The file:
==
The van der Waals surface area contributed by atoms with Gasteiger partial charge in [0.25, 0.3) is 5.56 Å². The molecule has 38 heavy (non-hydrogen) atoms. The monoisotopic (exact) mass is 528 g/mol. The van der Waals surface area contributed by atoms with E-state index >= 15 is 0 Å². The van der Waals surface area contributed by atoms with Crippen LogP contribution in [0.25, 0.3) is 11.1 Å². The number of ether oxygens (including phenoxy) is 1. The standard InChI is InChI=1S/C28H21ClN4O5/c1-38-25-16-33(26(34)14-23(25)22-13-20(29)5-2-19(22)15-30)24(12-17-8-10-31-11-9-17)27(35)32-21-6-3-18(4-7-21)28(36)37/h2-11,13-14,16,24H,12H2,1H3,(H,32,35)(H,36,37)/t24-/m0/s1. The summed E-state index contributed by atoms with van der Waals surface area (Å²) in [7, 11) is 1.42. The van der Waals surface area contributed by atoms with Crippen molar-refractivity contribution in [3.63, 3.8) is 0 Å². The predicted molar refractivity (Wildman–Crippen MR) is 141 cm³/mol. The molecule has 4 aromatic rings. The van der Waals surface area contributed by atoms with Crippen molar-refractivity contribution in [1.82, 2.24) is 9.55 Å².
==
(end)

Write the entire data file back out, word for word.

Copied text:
The van der Waals surface area contributed by atoms with Gasteiger partial charge in [0.25, 0.3) is 5.56 Å². The molecule has 38 heavy (non-hydrogen) atoms. The monoisotopic (exact) mass is 528 g/mol. The van der Waals surface area contributed by atoms with E-state index >= 15 is 0 Å². The van der Waals surface area contributed by atoms with Crippen LogP contribution in [0.25, 0.3) is 11.1 Å². The number of ether oxygens (including phenoxy) is 1. The standard InChI is InChI=1S/C28H21ClN4O5/c1-38-25-16-33(26(34)14-23(25)22-13-20(29)5-2-19(22)15-30)24(12-17-8-10-31-11-9-17)27(35)32-21-6-3-18(4-7-21)28(36)37/h2-11,13-14,16,24H,12H2,1H3,(H,32,35)(H,36,37)/t24-/m0/s1. The summed E-state index contributed by atoms with van der Waals surface area (Å²) in [7, 11) is 1.42. The van der Waals surface area contributed by atoms with Crippen molar-refractivity contribution in [3.63, 3.8) is 0 Å². The predicted molar refractivity (Wildman–Crippen MR) is 141 cm³/mol. The molecule has 4 aromatic rings. The van der Waals surface area contributed by atoms with Crippen molar-refractivity contribution in [1.82, 2.24) is 9.55 Å².